Stop Working “Twice As Hard”

hidden figures

Taraji P. Henson in the movie, Hidden Figures.

Charlotte Whitton, the mayor of Ottawa between 1951 and 1956, said, “Whatever women do they must do twice as well as men to be thought half as good.”

As a consequence, women strive for perfection: nothing less than that is enough when they need to prove they can do the same jobs men can.

Claude Steele and his colleagues discovered the harming power of stereotype threat. If something in your identity is stereotyped as negative and you know it, the fear of confirming the stereotype will make you perform below your ability when feeling under pressure. This happens to white athletes competing against black ones, or to women taking difficult math tests.

The researchers also found that women under the threat of their stereotyped identity outperform their male counterparts in easy tasks. In other words, the extra pressure makes them do better than men in tasks that are not difficult.

What this means is that when you’re “working twice as hard,” your brain is overloaded and can only handle things that are easy. But because you’re “working twice as hard,” you nail that type of tasks–which you wouldn’t under other circumstances because they’re boring and uninteresting.

This has two critical consequences for women:

1. Women are seen as very good at the easy stuff–and only at that

Who’s the best at taking notes, proof-reading, double-checking lists? Right: women. And since they’re so good at it, why change their tasks? Why give them other (more difficult and interesting) assignments? Men are sloppier, and we know the “devil’s in the details,” so let’s leave them to women.

2. Women keep doing the easy stuff because they do it better than men

Meanwhile, men do what they do best: the difficult stuff. But guess what? It’s the difficult stuff that gives you visibility and puts you on the leadership path. No one has ever risen to CEO because she was “oriented to detail.” Men take care of strategy because women are so good a tactics.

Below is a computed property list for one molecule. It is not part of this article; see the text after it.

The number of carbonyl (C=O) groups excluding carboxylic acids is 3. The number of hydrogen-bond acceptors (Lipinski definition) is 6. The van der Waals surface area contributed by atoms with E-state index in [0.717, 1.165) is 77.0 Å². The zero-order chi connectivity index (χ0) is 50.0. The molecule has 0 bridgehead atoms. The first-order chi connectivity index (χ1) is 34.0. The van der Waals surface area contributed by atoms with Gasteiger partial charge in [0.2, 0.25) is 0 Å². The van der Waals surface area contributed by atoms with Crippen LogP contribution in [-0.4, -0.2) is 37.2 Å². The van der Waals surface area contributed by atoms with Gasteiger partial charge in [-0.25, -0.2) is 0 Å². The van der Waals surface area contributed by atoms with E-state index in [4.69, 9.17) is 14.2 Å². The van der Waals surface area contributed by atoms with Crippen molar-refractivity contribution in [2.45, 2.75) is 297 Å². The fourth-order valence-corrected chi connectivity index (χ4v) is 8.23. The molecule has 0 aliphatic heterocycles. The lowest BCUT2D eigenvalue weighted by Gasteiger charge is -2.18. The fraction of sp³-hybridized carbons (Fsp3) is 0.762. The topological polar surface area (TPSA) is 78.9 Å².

Keeping gender stereotypes present, then, makes women do worse at difficult tasks and better at easy ones. Certain signs of “femininity” reinforce the stereotype that women are helpless and keep it present on their minds:

  • Excessively high heels–we’d need help to escape a danger
  • Long fingernails–we couldn’t use our hands efficiently and effectively
  • Pencil skirts and other too tight clothes–we’d need help to climb a fence or run down the fire stairwell
  • Dramatic make-up, sexy clothes, flashy patterns or jewelry–we could become easy targets of predators and would need protection

Thus, these signs that consistently remind women of their helplessness impose a threat to their performance.

The solution, then, has two steps: first, get rid of the external signs that remind you of your ‘damsel-in-danger’ condition. You’re a woman, not a helpless being. You ask for help when you need it but you don’t signal it all the time–because you don’t need help all the time.

Second, focus on the organization’s, client’s or team’s objectives and don’t over-worry about your performance. You can make mistakes–as everyone else. Your mistakes are your own and not the whole gender’s. Once your brain is more at ease, you’ll come up with creative, effective solutions for your clients’ specific problems.

Just work. Forget about ‘twice as hard.’

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